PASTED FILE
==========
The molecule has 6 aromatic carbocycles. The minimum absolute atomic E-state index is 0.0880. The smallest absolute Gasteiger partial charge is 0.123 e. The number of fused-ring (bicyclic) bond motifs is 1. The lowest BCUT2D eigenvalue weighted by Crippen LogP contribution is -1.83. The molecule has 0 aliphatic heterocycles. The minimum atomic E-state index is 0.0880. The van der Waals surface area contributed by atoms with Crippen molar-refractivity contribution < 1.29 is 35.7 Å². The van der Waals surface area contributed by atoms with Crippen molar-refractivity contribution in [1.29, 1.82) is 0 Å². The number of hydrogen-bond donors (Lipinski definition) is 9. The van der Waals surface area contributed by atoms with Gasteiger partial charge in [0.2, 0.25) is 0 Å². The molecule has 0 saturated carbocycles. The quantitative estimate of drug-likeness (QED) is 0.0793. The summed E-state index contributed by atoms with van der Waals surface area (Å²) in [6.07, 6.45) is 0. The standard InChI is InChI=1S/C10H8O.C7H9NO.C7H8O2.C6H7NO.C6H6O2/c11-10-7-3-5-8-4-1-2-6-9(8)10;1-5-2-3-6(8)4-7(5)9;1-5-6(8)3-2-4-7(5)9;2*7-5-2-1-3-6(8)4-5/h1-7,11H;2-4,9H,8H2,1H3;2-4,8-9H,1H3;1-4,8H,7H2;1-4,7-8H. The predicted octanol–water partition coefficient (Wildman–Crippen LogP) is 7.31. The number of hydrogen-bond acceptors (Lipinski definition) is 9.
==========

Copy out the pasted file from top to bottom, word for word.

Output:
The molecule has 6 aromatic carbocycles. The minimum absolute atomic E-state index is 0.0880. The smallest absolute Gasteiger partial charge is 0.123 e. The number of fused-ring (bicyclic) bond motifs is 1. The lowest BCUT2D eigenvalue weighted by Crippen LogP contribution is -1.83. The molecule has 0 aliphatic heterocycles. The minimum atomic E-state index is 0.0880. The van der Waals surface area contributed by atoms with Crippen molar-refractivity contribution < 1.29 is 35.7 Å². The van der Waals surface area contributed by atoms with Crippen molar-refractivity contribution in [1.29, 1.82) is 0 Å². The number of hydrogen-bond donors (Lipinski definition) is 9. The van der Waals surface area contributed by atoms with Gasteiger partial charge in [0.2, 0.25) is 0 Å². The molecule has 0 saturated carbocycles. The quantitative estimate of drug-likeness (QED) is 0.0793. The summed E-state index contributed by atoms with van der Waals surface area (Å²) in [6.07, 6.45) is 0. The standard InChI is InChI=1S/C10H8O.C7H9NO.C7H8O2.C6H7NO.C6H6O2/c11-10-7-3-5-8-4-1-2-6-9(8)10;1-5-2-3-6(8)4-7(5)9;1-5-6(8)3-2-4-7(5)9;2*7-5-2-1-3-6(8)4-5/h1-7,11H;2-4,9H,8H2,1H3;2-4,8-9H,1H3;1-4,8H,7H2;1-4,7-8H. The predicted octanol–water partition coefficient (Wildman–Crippen LogP) is 7.31. The number of hydrogen-bond acceptors (Lipinski definition) is 9.